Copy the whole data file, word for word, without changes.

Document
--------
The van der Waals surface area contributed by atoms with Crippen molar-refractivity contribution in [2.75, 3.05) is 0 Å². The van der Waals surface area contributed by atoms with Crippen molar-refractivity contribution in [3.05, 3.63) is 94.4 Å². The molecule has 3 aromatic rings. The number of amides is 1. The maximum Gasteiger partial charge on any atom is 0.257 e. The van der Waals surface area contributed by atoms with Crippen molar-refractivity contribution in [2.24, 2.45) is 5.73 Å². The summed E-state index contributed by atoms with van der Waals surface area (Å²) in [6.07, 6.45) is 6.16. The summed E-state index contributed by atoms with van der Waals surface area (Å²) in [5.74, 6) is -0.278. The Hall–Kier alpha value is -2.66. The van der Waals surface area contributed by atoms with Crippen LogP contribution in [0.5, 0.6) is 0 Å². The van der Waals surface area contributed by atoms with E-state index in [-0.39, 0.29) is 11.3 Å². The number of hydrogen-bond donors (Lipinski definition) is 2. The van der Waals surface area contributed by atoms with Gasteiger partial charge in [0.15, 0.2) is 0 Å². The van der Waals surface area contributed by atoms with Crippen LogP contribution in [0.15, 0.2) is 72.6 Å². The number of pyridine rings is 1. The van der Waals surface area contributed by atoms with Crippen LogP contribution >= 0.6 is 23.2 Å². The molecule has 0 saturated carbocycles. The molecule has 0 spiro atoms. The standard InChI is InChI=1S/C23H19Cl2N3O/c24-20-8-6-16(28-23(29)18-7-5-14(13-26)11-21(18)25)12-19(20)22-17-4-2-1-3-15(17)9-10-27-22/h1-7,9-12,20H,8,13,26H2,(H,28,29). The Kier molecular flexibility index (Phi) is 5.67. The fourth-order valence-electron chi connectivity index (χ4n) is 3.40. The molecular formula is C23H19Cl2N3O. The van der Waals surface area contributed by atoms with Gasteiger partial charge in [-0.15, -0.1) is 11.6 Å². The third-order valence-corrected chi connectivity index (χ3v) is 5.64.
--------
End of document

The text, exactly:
The van der Waals surface area contributed by atoms with Crippen molar-refractivity contribution in [2.75, 3.05) is 0 Å². The van der Waals surface area contributed by atoms with Crippen molar-refractivity contribution in [3.05, 3.63) is 94.4 Å². The molecule has 3 aromatic rings. The number of amides is 1. The maximum Gasteiger partial charge on any atom is 0.257 e. The van der Waals surface area contributed by atoms with Crippen molar-refractivity contribution in [2.24, 2.45) is 5.73 Å². The summed E-state index contributed by atoms with van der Waals surface area (Å²) in [6.07, 6.45) is 6.16. The summed E-state index contributed by atoms with van der Waals surface area (Å²) in [5.74, 6) is -0.278. The Hall–Kier alpha value is -2.66. The van der Waals surface area contributed by atoms with Crippen LogP contribution in [0.5, 0.6) is 0 Å². The van der Waals surface area contributed by atoms with E-state index in [-0.39, 0.29) is 11.3 Å². The number of hydrogen-bond donors (Lipinski definition) is 2. The van der Waals surface area contributed by atoms with Gasteiger partial charge in [0.15, 0.2) is 0 Å². The van der Waals surface area contributed by atoms with Crippen LogP contribution in [0.15, 0.2) is 72.6 Å². The number of pyridine rings is 1. The van der Waals surface area contributed by atoms with Crippen LogP contribution >= 0.6 is 23.2 Å². The molecule has 0 saturated carbocycles. The molecule has 0 spiro atoms. The standard InChI is InChI=1S/C23H19Cl2N3O/c24-20-8-6-16(28-23(29)18-7-5-14(13-26)11-21(18)25)12-19(20)22-17-4-2-1-3-15(17)9-10-27-22/h1-7,9-12,20H,8,13,26H2,(H,28,29). The Kier molecular flexibility index (Phi) is 5.67. The fourth-order valence-electron chi connectivity index (χ4n) is 3.40. The molecular formula is C23H19Cl2N3O. The van der Waals surface area contributed by atoms with Gasteiger partial charge in [-0.15, -0.1) is 11.6 Å². The third-order valence-corrected chi connectivity index (χ3v) is 5.64.